It was a pity that at the commencement of the Assembly Hazel, Milly, and Tilly could not have been in two places at once, for while only an occasional couple strolled on to the dancing floor, the dressing-rooms were crowded. There would have been a peculiar pleasure for those little lovers of finery to see the pretty toilets gradually emerge from the concealment of long cloaks and shawls, and to have studied the charming vanities of peak-toed, high-heeled little slippers as the protecting pattens were shaken off into the hands of maids, upon their knees before their “ladies.” But at last the Assembly floor offered more attractions than the dressing-room, and a long line of couples, constantly reinforced by new arrivals, were promenading in stately fashion around the hall.

“There come the Van Vleets,” exclaimed Starlight, as Miss Francesca and Miss Heide entered, each on the arm of an escort.

“And if there isn’t Miss Pauline,” whispered Tilly Marberry; “does she dance?”

“Dance!” said Starlight; “well, I guess you’ll think so when you see her. She’s just as graceful as a fairy.”

“She’s just as queer as a fairy, too,” remarked Flutters. “I wouldn’t care to be the one to dance with her; there’d be no telling what she might fly off and do next.”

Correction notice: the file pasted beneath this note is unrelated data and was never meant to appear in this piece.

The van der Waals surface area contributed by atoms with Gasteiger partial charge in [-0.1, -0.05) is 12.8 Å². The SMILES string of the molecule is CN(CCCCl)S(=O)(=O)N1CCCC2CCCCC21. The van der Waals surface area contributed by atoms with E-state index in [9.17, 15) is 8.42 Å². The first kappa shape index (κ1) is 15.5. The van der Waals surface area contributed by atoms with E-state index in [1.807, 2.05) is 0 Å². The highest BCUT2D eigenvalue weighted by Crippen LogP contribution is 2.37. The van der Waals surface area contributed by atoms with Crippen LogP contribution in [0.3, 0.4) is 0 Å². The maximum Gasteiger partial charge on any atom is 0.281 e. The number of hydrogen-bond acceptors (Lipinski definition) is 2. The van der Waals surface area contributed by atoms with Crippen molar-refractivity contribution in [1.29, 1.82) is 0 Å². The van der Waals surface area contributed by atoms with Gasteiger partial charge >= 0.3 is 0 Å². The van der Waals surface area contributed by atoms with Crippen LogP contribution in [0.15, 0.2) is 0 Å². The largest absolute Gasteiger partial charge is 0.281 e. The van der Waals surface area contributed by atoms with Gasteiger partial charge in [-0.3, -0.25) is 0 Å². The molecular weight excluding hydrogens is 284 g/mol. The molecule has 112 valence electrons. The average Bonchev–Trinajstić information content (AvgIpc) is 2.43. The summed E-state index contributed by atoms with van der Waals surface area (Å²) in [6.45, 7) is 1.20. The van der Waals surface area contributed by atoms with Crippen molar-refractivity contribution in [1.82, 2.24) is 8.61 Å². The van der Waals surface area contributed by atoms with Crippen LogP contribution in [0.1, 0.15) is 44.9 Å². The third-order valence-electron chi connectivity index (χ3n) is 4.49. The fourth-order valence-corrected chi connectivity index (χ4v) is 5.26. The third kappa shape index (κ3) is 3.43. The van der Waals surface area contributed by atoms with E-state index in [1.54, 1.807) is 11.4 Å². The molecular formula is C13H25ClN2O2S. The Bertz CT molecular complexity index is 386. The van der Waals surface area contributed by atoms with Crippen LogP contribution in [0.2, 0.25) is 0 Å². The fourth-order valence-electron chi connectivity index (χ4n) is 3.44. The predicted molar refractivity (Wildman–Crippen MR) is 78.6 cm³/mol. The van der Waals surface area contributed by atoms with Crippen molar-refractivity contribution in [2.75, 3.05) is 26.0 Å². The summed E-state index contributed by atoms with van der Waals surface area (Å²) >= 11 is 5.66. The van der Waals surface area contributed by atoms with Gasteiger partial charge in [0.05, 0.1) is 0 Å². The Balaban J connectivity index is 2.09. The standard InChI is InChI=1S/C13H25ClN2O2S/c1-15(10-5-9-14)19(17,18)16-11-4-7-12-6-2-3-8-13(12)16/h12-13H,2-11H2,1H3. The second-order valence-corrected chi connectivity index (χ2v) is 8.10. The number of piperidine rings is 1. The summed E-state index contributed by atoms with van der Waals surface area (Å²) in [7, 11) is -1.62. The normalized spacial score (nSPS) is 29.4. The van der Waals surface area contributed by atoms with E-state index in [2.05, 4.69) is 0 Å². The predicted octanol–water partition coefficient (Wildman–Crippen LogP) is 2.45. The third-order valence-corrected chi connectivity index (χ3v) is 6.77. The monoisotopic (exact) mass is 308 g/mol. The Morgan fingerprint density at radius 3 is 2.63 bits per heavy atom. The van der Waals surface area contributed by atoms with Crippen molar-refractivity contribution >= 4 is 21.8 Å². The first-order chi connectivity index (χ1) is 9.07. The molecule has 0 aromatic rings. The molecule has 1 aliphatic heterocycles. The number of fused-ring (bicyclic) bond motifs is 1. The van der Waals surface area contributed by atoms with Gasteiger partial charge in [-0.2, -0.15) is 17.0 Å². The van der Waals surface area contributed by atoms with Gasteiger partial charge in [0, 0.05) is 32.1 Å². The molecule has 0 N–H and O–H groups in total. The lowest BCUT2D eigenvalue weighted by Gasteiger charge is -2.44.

“It’s very distressing about Miss Pauline,” said Hazel, reprovingly; “and, Flutters, you have no occasion to speak like that.” Hazel always seemed to be specially successful in mustering large words when she felt called upon to administer any reproof to this little servant of hers.

“No occasion!” said Flutters, significantly, for the recollection of an apple-tree and a crying maiden was not so far removed as to lose any of its poignancy.

“What do you mean?” questioned Hazel, with a puzzled frown.

“Oh, nothing particular,” Flutters said, quickly, seeing what an explanation might lead up to, and then he succeeded in changing the subject by announcing the arrival of Captain and Mrs. Boniface.

“Oh, doesn’t mamma look lovely!” and Hazel’s happy little face flushed with pride.

“Yes; and just look at Josephine!” sighed the Marberrys, simultaneously, for those little women were so overcharged with delight as scarce to be able either to speak or breathe in quite regular and commonplace fashion.

“Ah! she’s the girl,” said Starlight, who, whether from honest admiration or a spirit of mischief, never lost an opportunity for extolling the virtues and attractions of Hazel’s older sister.

“And she’s drawn Harry Avery,” added Hazel, for once in her life adroit enough not to betray any annoyance; “I don’t believe she minds, either.”

“Well, Harry doesn’t mind, I know that much. Shouldn’t wonder myself if he managed to have it come that way.” Starlight evidently spoke from knowledge of facts, for, like as not, Cousin Harry had foolishly taken that small boy somewhat into his confidence.